For 16 years, Kim Geffert set the Belgian record in the 400 meters (51 “45).
Cynthia Bolingo ran the race of her life today in Montreuil, France. The 28-year-old dived into the last straight line during the course of the track and was passed by Dominican athlete Marilyde Paulino.
But when Bolingo’s end date came out, it turned out she made Belgian athletics history.
With a 50″ 75 Bolingo running not only 7 tenths of a second faster than Kim Gevaert in 2005, she’s also diving well below the Olympic limit of 51″ 35.
With such a sharp chrono, Bolingo is the second fastest European woman this year in the 400 metres. Only the Dutch Femke Bol (50″ 56) can swing more quickly.
“I can say here that I felt this, but I certainly don’t,” said Cynthia Bolingo afterwards.
“In training I ran faster than ever, but I didn’t see that I was going to go that fast. I set my personal record, the Belgian record and the Olympic limit all at once. That’s so cool.”
“And then I’m also the first Belgian under 51s. This is the perfect evening. That Kim Gevert’s Belgian record finally benefits not only me, but also Belgian athletics in general. It indicates that we are still making progress.”
Due to her Olympic qualification, a full load was lifted off Bolingo’s shoulders. “Incredible liberation,” she calls it.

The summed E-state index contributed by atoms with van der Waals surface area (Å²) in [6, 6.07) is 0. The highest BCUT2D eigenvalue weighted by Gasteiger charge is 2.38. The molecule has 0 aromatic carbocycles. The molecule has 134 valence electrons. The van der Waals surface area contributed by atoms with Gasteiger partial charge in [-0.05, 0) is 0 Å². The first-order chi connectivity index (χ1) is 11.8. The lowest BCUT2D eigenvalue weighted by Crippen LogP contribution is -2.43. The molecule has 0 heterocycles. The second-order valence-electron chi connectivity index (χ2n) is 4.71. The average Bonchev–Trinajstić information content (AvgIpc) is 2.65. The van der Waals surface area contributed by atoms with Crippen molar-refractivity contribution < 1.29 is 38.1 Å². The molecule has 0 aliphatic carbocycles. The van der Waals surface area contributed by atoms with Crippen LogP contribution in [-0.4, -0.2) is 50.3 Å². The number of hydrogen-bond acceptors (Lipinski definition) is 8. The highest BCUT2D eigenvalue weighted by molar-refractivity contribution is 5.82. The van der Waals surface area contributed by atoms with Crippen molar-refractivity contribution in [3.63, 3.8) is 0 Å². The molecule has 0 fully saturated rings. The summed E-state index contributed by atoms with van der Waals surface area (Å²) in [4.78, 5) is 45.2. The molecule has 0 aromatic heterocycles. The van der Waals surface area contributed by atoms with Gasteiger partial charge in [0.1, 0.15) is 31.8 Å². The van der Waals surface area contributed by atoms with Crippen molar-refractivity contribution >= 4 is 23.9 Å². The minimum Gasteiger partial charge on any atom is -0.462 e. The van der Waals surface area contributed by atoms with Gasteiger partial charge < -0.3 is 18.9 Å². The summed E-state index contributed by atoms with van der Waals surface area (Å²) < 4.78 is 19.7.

“The question was always on my mind if I would make it to the Games, because you can never be sure of that with the world rankings. Now I don’t have to look at those rankings anymore and I’m sure of Tokyo.”
Bolingo has always maintained that 200m was her best distance. It looks like she’s back from that. “I have to face reality,” she concludes with a laugh. “I’m officially a 400-meter runner.”
Elise Vanderlust finished fourth in the 1500m in 4’07” 81 during the same meeting, and the European Hall of Fame champion took important points in the Olympic standings.
Vanderelst’s personal best is 4’05″75 since 2018. The Olympic limit is 4’04” 20. The indoor European champion is still unsure about Tokyo, but he is in better shape in the Olympic standings.
She was already 33rd before the meeting in Montreux, while the first 45 were allowed to go to Tokyo. Vanderelst will undoubtedly enter the top 30 next week.
“It’s very strong,” Vanderlust said after her race in France. “Somehow I thought about the Olympic limit today and it didn’t come true, but I can’t complain.”
“What am I missing? It’s hard to say. There was a bit of thrust and traction today and I think the next race will be a little bit faster. The shape is there.”
Vanderelst recently modified her itinerary for Tokyo somewhat. She concludes, “Originally we wanted to peak into one game to max there, but it’s actually better to collect points little by little. This way I can save my absolute peak level all the way to Tokyo.”
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